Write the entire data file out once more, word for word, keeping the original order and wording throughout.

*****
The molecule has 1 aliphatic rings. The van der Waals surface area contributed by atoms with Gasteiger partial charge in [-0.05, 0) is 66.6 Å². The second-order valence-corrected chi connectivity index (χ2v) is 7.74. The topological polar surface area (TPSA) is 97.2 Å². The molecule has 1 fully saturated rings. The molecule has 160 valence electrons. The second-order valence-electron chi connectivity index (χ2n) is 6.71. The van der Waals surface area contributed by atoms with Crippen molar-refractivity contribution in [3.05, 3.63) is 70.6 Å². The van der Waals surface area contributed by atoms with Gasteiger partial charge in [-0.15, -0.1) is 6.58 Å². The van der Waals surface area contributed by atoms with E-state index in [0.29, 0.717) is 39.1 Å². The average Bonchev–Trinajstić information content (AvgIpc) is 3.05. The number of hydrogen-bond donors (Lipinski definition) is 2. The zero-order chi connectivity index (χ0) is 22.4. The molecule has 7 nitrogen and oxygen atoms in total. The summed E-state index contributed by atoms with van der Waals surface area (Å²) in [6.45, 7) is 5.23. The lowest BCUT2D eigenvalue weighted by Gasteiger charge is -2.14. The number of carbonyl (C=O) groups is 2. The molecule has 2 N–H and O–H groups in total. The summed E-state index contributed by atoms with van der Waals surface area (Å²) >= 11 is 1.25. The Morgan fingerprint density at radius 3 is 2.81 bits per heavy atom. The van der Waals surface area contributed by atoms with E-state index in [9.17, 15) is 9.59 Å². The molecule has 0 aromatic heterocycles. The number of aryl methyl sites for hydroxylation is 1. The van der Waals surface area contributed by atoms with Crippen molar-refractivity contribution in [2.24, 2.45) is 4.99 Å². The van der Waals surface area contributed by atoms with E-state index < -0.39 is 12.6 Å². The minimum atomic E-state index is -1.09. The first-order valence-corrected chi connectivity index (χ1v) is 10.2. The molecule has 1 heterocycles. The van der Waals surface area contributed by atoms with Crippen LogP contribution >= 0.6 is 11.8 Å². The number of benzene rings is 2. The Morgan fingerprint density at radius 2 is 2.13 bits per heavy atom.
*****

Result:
The molecule has 1 aliphatic rings. The van der Waals surface area contributed by atoms with Gasteiger partial charge in [-0.05, 0) is 66.6 Å². The second-order valence-corrected chi connectivity index (χ2v) is 7.74. The topological polar surface area (TPSA) is 97.2 Å². The molecule has 1 fully saturated rings. The molecule has 160 valence electrons. The second-order valence-electron chi connectivity index (χ2n) is 6.71. The van der Waals surface area contributed by atoms with Crippen molar-refractivity contribution in [3.05, 3.63) is 70.6 Å². The van der Waals surface area contributed by atoms with Gasteiger partial charge in [-0.15, -0.1) is 6.58 Å². The van der Waals surface area contributed by atoms with E-state index in [0.29, 0.717) is 39.1 Å². The average Bonchev–Trinajstić information content (AvgIpc) is 3.05. The number of hydrogen-bond donors (Lipinski definition) is 2. The zero-order chi connectivity index (χ0) is 22.4. The molecule has 7 nitrogen and oxygen atoms in total. The summed E-state index contributed by atoms with van der Waals surface area (Å²) in [6.45, 7) is 5.23. The lowest BCUT2D eigenvalue weighted by Gasteiger charge is -2.14. The number of carbonyl (C=O) groups is 2. The molecule has 2 N–H and O–H groups in total. The summed E-state index contributed by atoms with van der Waals surface area (Å²) >= 11 is 1.25. The Morgan fingerprint density at radius 3 is 2.81 bits per heavy atom. The van der Waals surface area contributed by atoms with E-state index in [9.17, 15) is 9.59 Å². The molecule has 0 aromatic heterocycles. The number of aryl methyl sites for hydroxylation is 1. The van der Waals surface area contributed by atoms with Crippen molar-refractivity contribution in [2.24, 2.45) is 4.99 Å². The van der Waals surface area contributed by atoms with E-state index < -0.39 is 12.6 Å². The minimum atomic E-state index is -1.09. The first-order valence-corrected chi connectivity index (χ1v) is 10.2. The molecule has 1 heterocycles. The van der Waals surface area contributed by atoms with Crippen LogP contribution >= 0.6 is 11.8 Å². The number of benzene rings is 2. The Morgan fingerprint density at radius 2 is 2.13 bits per heavy atom.